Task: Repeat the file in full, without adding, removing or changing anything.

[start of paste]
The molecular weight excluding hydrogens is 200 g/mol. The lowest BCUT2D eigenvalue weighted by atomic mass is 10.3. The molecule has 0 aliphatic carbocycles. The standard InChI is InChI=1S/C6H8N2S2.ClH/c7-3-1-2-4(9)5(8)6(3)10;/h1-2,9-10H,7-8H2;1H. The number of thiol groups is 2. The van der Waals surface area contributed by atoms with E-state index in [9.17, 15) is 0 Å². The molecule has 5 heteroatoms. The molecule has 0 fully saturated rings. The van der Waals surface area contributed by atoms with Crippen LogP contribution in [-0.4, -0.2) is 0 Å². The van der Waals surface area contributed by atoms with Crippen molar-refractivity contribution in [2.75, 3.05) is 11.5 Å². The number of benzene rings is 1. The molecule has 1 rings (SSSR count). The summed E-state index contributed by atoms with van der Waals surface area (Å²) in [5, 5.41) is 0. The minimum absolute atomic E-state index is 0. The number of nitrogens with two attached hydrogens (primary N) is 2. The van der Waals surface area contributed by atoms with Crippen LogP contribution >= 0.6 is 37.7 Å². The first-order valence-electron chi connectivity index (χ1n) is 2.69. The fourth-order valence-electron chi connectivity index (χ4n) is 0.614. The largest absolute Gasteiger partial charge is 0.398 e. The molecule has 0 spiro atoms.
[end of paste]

The molecular weight excluding hydrogens is 200 g/mol. The lowest BCUT2D eigenvalue weighted by atomic mass is 10.3. The molecule has 0 aliphatic carbocycles. The standard InChI is InChI=1S/C6H8N2S2.ClH/c7-3-1-2-4(9)5(8)6(3)10;/h1-2,9-10H,7-8H2;1H. The number of thiol groups is 2. The van der Waals surface area contributed by atoms with E-state index in [9.17, 15) is 0 Å². The molecule has 5 heteroatoms. The molecule has 0 fully saturated rings. The van der Waals surface area contributed by atoms with Crippen LogP contribution in [-0.4, -0.2) is 0 Å². The van der Waals surface area contributed by atoms with Crippen molar-refractivity contribution in [2.75, 3.05) is 11.5 Å². The number of benzene rings is 1. The molecule has 1 rings (SSSR count). The summed E-state index contributed by atoms with van der Waals surface area (Å²) in [5, 5.41) is 0. The minimum absolute atomic E-state index is 0. The number of nitrogens with two attached hydrogens (primary N) is 2. The van der Waals surface area contributed by atoms with Crippen LogP contribution >= 0.6 is 37.7 Å². The first-order valence-electron chi connectivity index (χ1n) is 2.69. The fourth-order valence-electron chi connectivity index (χ4n) is 0.614. The largest absolute Gasteiger partial charge is 0.398 e. The molecule has 0 spiro atoms.